Management Buzz 2/04
How work is really judged, security clearances for government contracts and more
Managers who think they're terrific at judging results on merit alone should think again, says a recent study by Maurice Schweitzer, assistant professor at the Wharton School, and Karen R. Chinander, assistant professor of operations management at Florida Atlantic University, Jupiter. "When people are reviewing results, their perceptions of your efforts matter," Schweitzer says. "It's not enough to turn in solid work. The impression of how that work was created will matter."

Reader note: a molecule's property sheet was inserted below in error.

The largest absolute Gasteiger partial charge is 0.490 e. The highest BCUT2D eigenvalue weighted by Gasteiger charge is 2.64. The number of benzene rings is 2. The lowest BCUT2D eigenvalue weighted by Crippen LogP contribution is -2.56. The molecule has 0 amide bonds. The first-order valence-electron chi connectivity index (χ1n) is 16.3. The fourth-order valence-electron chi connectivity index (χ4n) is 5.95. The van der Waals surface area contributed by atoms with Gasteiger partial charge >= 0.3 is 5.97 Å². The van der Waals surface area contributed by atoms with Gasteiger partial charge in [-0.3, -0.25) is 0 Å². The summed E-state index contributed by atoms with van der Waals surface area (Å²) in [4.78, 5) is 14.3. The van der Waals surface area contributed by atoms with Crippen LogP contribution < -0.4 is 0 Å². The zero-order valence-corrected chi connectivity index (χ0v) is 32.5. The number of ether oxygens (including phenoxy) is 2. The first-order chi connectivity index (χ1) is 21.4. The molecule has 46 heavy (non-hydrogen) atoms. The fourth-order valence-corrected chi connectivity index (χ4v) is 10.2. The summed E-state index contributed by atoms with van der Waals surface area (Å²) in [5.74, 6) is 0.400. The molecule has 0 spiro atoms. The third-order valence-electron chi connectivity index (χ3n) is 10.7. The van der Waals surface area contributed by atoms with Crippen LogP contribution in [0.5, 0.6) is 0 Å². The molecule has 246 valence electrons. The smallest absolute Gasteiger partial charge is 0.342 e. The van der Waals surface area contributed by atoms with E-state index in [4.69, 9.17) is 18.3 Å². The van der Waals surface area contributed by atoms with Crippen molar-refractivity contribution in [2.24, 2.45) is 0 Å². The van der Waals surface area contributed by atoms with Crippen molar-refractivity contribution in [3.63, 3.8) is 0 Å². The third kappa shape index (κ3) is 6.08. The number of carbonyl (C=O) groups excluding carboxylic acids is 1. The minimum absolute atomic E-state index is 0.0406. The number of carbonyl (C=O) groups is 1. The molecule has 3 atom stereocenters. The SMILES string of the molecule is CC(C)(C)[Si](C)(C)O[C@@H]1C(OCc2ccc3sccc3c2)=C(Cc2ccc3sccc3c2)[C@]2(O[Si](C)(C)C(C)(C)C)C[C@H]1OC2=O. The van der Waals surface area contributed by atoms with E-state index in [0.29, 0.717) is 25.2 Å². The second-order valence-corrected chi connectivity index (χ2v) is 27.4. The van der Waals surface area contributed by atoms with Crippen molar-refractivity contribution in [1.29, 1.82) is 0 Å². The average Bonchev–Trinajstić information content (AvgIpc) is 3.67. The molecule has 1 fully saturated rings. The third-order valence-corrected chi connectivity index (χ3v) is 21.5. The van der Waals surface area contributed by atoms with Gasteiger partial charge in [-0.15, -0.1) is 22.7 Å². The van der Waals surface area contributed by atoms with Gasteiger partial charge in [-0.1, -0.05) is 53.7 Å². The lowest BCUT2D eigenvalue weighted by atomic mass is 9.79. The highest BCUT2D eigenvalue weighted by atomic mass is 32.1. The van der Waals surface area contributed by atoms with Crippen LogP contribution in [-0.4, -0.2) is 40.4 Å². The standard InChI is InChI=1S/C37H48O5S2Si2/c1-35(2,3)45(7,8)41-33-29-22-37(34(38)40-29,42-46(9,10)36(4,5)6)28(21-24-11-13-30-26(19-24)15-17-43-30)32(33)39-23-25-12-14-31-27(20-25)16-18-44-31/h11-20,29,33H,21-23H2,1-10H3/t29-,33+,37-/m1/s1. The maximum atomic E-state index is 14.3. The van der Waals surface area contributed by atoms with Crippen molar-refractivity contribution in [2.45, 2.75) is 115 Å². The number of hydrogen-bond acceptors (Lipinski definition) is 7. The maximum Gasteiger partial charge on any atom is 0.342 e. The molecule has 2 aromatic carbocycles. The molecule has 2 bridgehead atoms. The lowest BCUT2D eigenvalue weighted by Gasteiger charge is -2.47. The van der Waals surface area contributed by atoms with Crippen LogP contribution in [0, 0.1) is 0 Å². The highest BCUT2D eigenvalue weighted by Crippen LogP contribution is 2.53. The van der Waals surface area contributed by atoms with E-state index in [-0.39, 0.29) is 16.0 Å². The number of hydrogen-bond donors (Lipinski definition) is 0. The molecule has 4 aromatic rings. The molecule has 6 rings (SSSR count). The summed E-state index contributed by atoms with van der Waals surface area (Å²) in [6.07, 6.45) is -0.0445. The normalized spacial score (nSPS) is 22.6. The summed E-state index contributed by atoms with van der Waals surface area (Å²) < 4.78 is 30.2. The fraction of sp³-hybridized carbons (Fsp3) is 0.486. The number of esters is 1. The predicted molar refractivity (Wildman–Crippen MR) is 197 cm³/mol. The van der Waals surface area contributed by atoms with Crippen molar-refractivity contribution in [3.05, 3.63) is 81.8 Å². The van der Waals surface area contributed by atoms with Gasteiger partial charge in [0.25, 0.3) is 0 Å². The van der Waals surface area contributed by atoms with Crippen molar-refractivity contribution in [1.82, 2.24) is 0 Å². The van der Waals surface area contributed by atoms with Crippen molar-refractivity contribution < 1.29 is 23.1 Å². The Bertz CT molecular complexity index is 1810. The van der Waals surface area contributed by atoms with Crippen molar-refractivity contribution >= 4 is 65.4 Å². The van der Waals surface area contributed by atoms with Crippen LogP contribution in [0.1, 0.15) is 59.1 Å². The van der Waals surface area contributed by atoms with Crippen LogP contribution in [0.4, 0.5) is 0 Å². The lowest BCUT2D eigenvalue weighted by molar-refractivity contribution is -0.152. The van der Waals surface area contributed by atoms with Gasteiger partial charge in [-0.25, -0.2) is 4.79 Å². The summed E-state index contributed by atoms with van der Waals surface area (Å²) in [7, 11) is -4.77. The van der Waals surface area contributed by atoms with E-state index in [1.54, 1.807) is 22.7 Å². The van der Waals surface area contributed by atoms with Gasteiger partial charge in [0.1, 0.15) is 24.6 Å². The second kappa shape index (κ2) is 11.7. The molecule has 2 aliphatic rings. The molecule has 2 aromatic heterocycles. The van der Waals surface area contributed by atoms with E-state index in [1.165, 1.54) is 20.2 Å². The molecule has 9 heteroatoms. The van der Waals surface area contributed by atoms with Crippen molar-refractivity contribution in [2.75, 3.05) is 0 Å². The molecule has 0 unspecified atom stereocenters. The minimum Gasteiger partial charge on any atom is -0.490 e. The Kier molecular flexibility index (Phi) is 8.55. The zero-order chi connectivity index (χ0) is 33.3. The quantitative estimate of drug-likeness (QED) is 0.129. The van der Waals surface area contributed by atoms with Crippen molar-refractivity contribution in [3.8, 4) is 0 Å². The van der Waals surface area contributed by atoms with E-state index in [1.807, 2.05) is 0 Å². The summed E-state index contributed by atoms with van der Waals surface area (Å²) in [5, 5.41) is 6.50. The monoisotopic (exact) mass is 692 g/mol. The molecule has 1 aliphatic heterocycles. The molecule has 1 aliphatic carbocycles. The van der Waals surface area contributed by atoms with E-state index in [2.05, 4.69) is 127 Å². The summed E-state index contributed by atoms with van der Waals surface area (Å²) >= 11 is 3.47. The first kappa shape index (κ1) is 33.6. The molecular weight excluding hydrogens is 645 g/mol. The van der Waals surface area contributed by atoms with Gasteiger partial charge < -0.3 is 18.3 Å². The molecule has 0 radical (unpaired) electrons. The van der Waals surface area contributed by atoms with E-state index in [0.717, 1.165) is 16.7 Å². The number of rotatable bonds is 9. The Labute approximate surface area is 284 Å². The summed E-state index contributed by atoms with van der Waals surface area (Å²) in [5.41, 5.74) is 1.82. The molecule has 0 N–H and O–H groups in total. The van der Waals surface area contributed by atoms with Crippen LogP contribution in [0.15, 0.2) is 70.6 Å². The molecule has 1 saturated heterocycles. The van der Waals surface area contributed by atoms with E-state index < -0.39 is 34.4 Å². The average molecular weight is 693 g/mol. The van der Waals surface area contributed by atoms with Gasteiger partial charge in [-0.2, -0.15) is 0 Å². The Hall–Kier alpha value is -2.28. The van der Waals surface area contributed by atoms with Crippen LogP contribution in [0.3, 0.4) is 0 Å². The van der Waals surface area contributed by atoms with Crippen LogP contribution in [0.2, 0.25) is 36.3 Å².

Owners and managers need to be aware of this "automatic bias" with employees and their own customers. Employees who accompany finished work with stories of their efforts to produce it are playing to this bias by trying to evoke a positive evaluation of their work based as much on the effort as the end result, Schweitzer says. Hard work often delivers superior results, but it's no guarantee. "You need to judge output on its own merits," he says. "If you have questions about it, then perhaps how it came about is relevant."
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